Unicode is a unified system for encoding writing of all types. This includes all the world's major alphabets, various handy sets of symbols and the thousands of Chinese characters (漢字, pronounced hanzi in Mandarin Chinese, kanji in Japanese and hanja in Korean). Besides providing the elegance of a unified framework for writing from different scripts, Unicode also makes things much easier for people viewing a page to see any foreign writing you try to include by doing away with the need for the browser to know what kind of encoding is being used for the current page. This is especially useful on a site like E2, where the content is overwhelmingly in English and therefore almost everyone is going to have their encoding set to Western European; people who want to see content encoded with Japanese fonts and so on can do so if they change their Encoding setting, but Internet Explorer, at least, won't do this automatically on E2 and if you leave your browser set to Chinese or Japanese encoding all the time the browser will occasionally misinterpret strings of English letters and punctuation as chunks of hanji. Please note that whatever the encoding, you will not be able to see Chinese and Japanese characters if you do not have the correct font(s) installed; see how to read Japanese characters in E2 for advice on this. If you can see this correctly - 茶 - then you should be alright.
So, if you want to enhance your writeups on topics relating to China, Japan and so on by including the original hanzi in Unicode, how should you do it? Well, if you have the text in some other encoding, you can use Java's Unicode-converting tools to get numbers for the characters; see J2U and Using Unicode on E2.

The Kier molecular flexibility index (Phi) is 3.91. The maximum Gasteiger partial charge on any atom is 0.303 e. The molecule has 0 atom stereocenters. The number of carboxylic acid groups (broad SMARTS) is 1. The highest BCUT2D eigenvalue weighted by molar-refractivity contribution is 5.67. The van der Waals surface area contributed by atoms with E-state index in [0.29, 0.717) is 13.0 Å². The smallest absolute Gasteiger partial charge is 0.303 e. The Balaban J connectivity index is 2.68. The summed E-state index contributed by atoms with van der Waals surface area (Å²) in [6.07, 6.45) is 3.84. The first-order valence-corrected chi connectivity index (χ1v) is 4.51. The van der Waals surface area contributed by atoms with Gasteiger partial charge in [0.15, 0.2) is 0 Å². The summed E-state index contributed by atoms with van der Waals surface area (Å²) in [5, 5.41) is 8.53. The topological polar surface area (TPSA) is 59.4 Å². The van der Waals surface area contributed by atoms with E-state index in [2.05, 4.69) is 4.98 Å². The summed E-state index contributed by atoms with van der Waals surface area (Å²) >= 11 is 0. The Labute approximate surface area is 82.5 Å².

If you don't already have the text on your computer you may find www.zhongwen.com helpful, with its facilities for searching for characters by English equivalent, by Pinyin romanisation or by radical. When you click on a character it should appear in a box at the top right, with the origins of the pictogram explained, the main meanings of the character and a list of common compound words it appears in.
All of this is interesting and useful, but for the purpose of Unicode the important bit is the big + sign at the top of the box. If you click the plus sign you'll get to a page with links to the character in assorted online dictionaries, and so on; but like a pipelink, you don't have to click on it to extract useful information. Hover the mouse cursor over the sign, and (if you're using a browser that does this) you should see that its link goes to a page called something like http://zhongwen.com/cgi-bin/zi3.cgi?uni=9053 - the four-digit hexadecimal number at the end here is what you are after. Take that number and insert it into your writeup at the relevant point, prefixed by &#x and suffixed by a semicolon (;), and there you have it - you should have something like 道, which shows up like this: 道. By default the characters appear the same size as English letters - which of course is rather small for Chinese - so you might also like to surround the hanzi by a lot of <big> tags to make it look more impressive and easier to see, like this:
One final note: Chinese traditionally reads top to bottom, right to left. Nobody's going to jump on you if you write left to right, top to bottom instead, but if you want to format lines of Chinese faithfully you will need to use <pre> tags.